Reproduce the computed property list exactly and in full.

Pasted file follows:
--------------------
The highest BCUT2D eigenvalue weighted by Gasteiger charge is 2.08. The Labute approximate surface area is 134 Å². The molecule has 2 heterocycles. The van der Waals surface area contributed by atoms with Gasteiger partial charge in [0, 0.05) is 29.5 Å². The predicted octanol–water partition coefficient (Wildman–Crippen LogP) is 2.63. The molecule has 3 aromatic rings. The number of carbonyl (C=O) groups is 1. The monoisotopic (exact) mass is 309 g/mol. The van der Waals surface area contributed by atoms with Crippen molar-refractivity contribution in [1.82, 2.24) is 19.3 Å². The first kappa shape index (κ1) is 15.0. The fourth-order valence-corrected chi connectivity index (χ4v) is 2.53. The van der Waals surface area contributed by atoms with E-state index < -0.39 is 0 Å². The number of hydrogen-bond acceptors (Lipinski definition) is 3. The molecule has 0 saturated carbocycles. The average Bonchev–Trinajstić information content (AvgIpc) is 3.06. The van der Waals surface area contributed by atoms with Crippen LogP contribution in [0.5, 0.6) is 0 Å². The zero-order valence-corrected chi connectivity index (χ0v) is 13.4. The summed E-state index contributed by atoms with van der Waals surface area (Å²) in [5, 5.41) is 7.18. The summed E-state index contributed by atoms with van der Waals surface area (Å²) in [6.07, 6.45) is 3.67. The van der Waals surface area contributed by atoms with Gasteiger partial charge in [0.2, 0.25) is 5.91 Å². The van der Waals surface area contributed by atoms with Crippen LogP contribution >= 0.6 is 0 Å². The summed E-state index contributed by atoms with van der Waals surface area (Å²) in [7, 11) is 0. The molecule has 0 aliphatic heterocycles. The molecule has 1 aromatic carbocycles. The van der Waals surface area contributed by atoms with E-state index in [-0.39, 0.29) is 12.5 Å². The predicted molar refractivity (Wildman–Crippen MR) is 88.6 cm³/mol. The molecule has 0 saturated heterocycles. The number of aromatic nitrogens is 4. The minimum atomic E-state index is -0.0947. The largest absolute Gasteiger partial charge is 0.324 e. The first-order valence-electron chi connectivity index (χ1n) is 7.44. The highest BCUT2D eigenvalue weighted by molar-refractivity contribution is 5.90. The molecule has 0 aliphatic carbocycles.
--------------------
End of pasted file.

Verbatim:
The highest BCUT2D eigenvalue weighted by Gasteiger charge is 2.08. The Labute approximate surface area is 134 Å². The molecule has 2 heterocycles. The van der Waals surface area contributed by atoms with Gasteiger partial charge in [0, 0.05) is 29.5 Å². The predicted octanol–water partition coefficient (Wildman–Crippen LogP) is 2.63. The molecule has 3 aromatic rings. The number of carbonyl (C=O) groups is 1. The monoisotopic (exact) mass is 309 g/mol. The van der Waals surface area contributed by atoms with Crippen molar-refractivity contribution in [1.82, 2.24) is 19.3 Å². The first kappa shape index (κ1) is 15.0. The fourth-order valence-corrected chi connectivity index (χ4v) is 2.53. The van der Waals surface area contributed by atoms with E-state index < -0.39 is 0 Å². The number of hydrogen-bond acceptors (Lipinski definition) is 3. The molecule has 0 saturated carbocycles. The average Bonchev–Trinajstić information content (AvgIpc) is 3.06. The van der Waals surface area contributed by atoms with Crippen LogP contribution in [0.5, 0.6) is 0 Å². The zero-order valence-corrected chi connectivity index (χ0v) is 13.4. The summed E-state index contributed by atoms with van der Waals surface area (Å²) in [5, 5.41) is 7.18. The summed E-state index contributed by atoms with van der Waals surface area (Å²) in [6.07, 6.45) is 3.67. The van der Waals surface area contributed by atoms with Gasteiger partial charge in [0.2, 0.25) is 5.91 Å². The van der Waals surface area contributed by atoms with Crippen LogP contribution >= 0.6 is 0 Å². The summed E-state index contributed by atoms with van der Waals surface area (Å²) in [7, 11) is 0. The molecule has 0 aliphatic heterocycles. The molecule has 1 aromatic carbocycles. The van der Waals surface area contributed by atoms with E-state index in [-0.39, 0.29) is 12.5 Å². The predicted molar refractivity (Wildman–Crippen MR) is 88.6 cm³/mol. The molecule has 0 saturated heterocycles. The number of aromatic nitrogens is 4. The minimum atomic E-state index is -0.0947. The largest absolute Gasteiger partial charge is 0.324 e. The first-order valence-electron chi connectivity index (χ1n) is 7.44. The highest BCUT2D eigenvalue weighted by molar-refractivity contribution is 5.90. The molecule has 0 aliphatic carbocycles.